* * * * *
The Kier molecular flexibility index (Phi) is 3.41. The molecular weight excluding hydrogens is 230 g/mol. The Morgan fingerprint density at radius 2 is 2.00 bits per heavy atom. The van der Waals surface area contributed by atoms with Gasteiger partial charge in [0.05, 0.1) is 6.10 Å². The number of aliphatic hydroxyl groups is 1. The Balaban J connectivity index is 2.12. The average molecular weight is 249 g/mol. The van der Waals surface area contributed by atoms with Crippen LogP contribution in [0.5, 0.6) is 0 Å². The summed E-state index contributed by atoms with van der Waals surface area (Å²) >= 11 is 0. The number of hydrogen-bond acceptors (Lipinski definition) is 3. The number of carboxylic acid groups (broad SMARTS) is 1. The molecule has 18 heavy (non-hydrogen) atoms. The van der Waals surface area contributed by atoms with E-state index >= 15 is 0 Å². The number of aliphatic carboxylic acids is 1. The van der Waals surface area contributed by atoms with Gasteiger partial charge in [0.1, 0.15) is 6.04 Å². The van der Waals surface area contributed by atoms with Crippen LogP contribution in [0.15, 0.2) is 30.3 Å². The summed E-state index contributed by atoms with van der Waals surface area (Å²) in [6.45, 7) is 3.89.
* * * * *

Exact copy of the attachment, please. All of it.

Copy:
The Kier molecular flexibility index (Phi) is 3.41. The molecular weight excluding hydrogens is 230 g/mol. The Morgan fingerprint density at radius 2 is 2.00 bits per heavy atom. The van der Waals surface area contributed by atoms with Gasteiger partial charge in [0.05, 0.1) is 6.10 Å². The number of aliphatic hydroxyl groups is 1. The Balaban J connectivity index is 2.12. The average molecular weight is 249 g/mol. The van der Waals surface area contributed by atoms with Crippen LogP contribution in [0.5, 0.6) is 0 Å². The summed E-state index contributed by atoms with van der Waals surface area (Å²) >= 11 is 0. The number of hydrogen-bond acceptors (Lipinski definition) is 3. The number of carboxylic acid groups (broad SMARTS) is 1. The molecule has 18 heavy (non-hydrogen) atoms. The van der Waals surface area contributed by atoms with E-state index >= 15 is 0 Å². The number of aliphatic carboxylic acids is 1. The van der Waals surface area contributed by atoms with Gasteiger partial charge in [0.1, 0.15) is 6.04 Å². The van der Waals surface area contributed by atoms with Crippen LogP contribution in [0.15, 0.2) is 30.3 Å². The summed E-state index contributed by atoms with van der Waals surface area (Å²) in [6.45, 7) is 3.89.